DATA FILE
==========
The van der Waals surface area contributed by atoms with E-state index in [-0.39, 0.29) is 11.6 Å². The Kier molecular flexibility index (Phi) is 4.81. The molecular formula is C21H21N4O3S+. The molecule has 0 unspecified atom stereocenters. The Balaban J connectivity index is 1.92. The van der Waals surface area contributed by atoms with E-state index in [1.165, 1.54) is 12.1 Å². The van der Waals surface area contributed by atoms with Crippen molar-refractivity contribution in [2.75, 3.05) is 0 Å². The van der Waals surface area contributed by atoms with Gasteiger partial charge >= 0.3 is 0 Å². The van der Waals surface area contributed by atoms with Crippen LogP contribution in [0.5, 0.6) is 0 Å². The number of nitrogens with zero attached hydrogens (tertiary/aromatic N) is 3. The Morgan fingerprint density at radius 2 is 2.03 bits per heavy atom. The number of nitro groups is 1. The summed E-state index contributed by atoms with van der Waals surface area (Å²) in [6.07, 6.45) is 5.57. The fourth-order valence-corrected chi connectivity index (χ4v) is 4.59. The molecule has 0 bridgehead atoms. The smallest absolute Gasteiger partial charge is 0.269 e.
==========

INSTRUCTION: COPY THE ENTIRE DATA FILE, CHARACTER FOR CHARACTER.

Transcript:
The van der Waals surface area contributed by atoms with E-state index in [-0.39, 0.29) is 11.6 Å². The Kier molecular flexibility index (Phi) is 4.81. The molecular formula is C21H21N4O3S+. The molecule has 0 unspecified atom stereocenters. The Balaban J connectivity index is 1.92. The van der Waals surface area contributed by atoms with E-state index in [1.165, 1.54) is 12.1 Å². The van der Waals surface area contributed by atoms with Crippen molar-refractivity contribution in [2.75, 3.05) is 0 Å². The van der Waals surface area contributed by atoms with Gasteiger partial charge >= 0.3 is 0 Å². The van der Waals surface area contributed by atoms with Crippen LogP contribution in [0.5, 0.6) is 0 Å². The number of nitrogens with zero attached hydrogens (tertiary/aromatic N) is 3. The Morgan fingerprint density at radius 2 is 2.03 bits per heavy atom. The number of nitro groups is 1. The summed E-state index contributed by atoms with van der Waals surface area (Å²) in [6.07, 6.45) is 5.57. The fourth-order valence-corrected chi connectivity index (χ4v) is 4.59. The molecule has 0 bridgehead atoms. The smallest absolute Gasteiger partial charge is 0.269 e.